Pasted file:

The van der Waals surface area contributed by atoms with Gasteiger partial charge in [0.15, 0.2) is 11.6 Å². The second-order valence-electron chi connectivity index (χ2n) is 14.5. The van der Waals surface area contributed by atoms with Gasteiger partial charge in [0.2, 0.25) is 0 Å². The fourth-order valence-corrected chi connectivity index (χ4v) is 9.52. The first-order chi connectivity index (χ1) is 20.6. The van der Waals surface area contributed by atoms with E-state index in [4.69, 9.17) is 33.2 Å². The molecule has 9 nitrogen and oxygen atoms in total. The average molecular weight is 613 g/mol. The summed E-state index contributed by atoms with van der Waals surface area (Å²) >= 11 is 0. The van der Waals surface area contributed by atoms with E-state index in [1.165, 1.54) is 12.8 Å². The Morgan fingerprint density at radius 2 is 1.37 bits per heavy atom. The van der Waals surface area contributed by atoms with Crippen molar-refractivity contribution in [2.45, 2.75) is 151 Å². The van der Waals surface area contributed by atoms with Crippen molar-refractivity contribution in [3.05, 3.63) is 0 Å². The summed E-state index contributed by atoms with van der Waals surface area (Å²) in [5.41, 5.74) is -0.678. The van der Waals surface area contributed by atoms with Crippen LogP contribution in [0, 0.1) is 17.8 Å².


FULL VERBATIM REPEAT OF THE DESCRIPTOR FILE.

The van der Waals surface area contributed by atoms with Gasteiger partial charge in [0.15, 0.2) is 11.6 Å². The second-order valence-electron chi connectivity index (χ2n) is 14.5. The van der Waals surface area contributed by atoms with Gasteiger partial charge in [0.2, 0.25) is 0 Å². The fourth-order valence-corrected chi connectivity index (χ4v) is 9.52. The first-order chi connectivity index (χ1) is 20.6. The van der Waals surface area contributed by atoms with E-state index in [4.69, 9.17) is 33.2 Å². The molecule has 9 nitrogen and oxygen atoms in total. The average molecular weight is 613 g/mol. The summed E-state index contributed by atoms with van der Waals surface area (Å²) >= 11 is 0. The van der Waals surface area contributed by atoms with E-state index in [1.165, 1.54) is 12.8 Å². The Morgan fingerprint density at radius 2 is 1.37 bits per heavy atom. The van der Waals surface area contributed by atoms with Crippen molar-refractivity contribution in [2.45, 2.75) is 151 Å². The van der Waals surface area contributed by atoms with Crippen molar-refractivity contribution in [3.05, 3.63) is 0 Å². The summed E-state index contributed by atoms with van der Waals surface area (Å²) in [5.41, 5.74) is -0.678. The van der Waals surface area contributed by atoms with Crippen LogP contribution in [0, 0.1) is 17.8 Å².